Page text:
Back when I was active in the Nationals Guard and Reserve, I would visit other Army units to coordinate exercises, gather information or for some particular need. I soon noticed that when subordinate members of the unit would freely chat with an unknown captain or major, that was very likely a strong unit, with good

Robin Shea at Employment and Labor Insider, who has a wicked sense of humor, has penned an instructive piece on Human Resources departments. Robin generally represents employers. So, she comes to this issue with much experience. Should we trust HR or not, she asks? Well, the answer is mixed. She cut and pasted posts from

Susan Graziosi had been employed by the Greenville, Mississippi Police Department for some 26 years when a fellow officer was killed in the line of duty in Pearl, Mississippi.  The Greenville P.D. chose not to send an officer to the funeral in Pearl, some two or three hours away.  Sgt. Graziosi objected to that failure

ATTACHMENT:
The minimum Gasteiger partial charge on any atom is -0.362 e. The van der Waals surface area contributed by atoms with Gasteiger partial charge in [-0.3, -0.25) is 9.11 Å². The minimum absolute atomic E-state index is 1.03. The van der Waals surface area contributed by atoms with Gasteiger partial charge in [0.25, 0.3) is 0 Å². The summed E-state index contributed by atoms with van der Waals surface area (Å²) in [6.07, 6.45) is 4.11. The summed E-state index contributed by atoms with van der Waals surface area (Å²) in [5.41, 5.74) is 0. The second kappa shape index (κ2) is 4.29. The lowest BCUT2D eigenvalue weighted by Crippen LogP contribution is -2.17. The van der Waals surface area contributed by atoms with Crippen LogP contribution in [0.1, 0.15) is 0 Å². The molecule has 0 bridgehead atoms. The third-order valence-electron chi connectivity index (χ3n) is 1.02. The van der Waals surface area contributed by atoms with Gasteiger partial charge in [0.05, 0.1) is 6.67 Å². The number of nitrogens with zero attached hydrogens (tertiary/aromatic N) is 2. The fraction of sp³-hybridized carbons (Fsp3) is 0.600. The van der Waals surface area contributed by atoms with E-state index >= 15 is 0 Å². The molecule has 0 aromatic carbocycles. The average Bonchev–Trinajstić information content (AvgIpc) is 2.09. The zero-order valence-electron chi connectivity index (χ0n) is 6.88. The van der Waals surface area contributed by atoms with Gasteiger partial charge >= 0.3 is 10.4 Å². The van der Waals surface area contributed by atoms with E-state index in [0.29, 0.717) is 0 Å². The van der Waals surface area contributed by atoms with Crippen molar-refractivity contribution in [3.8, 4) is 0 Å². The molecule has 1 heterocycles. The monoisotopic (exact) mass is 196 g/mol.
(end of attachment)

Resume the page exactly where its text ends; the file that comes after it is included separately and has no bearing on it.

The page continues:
The not so-Evil HR lady pens another helpful post.  This time she talks about when can an employee give immediate notice of resignation.  A day care director is asking the HR expert about her situation.  The day care director is being asked by member of the board who oversee the facility to violate laws regarding

 What are the most costly Human Resources errors?  The good folks at Delaware Employment Blog mention four:

  •  Failure to engage in the interactive process required by the Americans with Disabilities Act

That is, Ms. DiBianca refers to HR’s failure to adequately consider requests for accommodation.  The employee need not mention the word "accommodation."  The employee

The perception among some folks is that discrimination lawsuits are almost always frivolous.  Some people believe discrimination could never happen to a good worker.  One of my clients illustrates the fallacy of that belief.  

Sue worked hard for her employer, a major employer in San Antonio.  She thrived despite disabilities such as spina bifida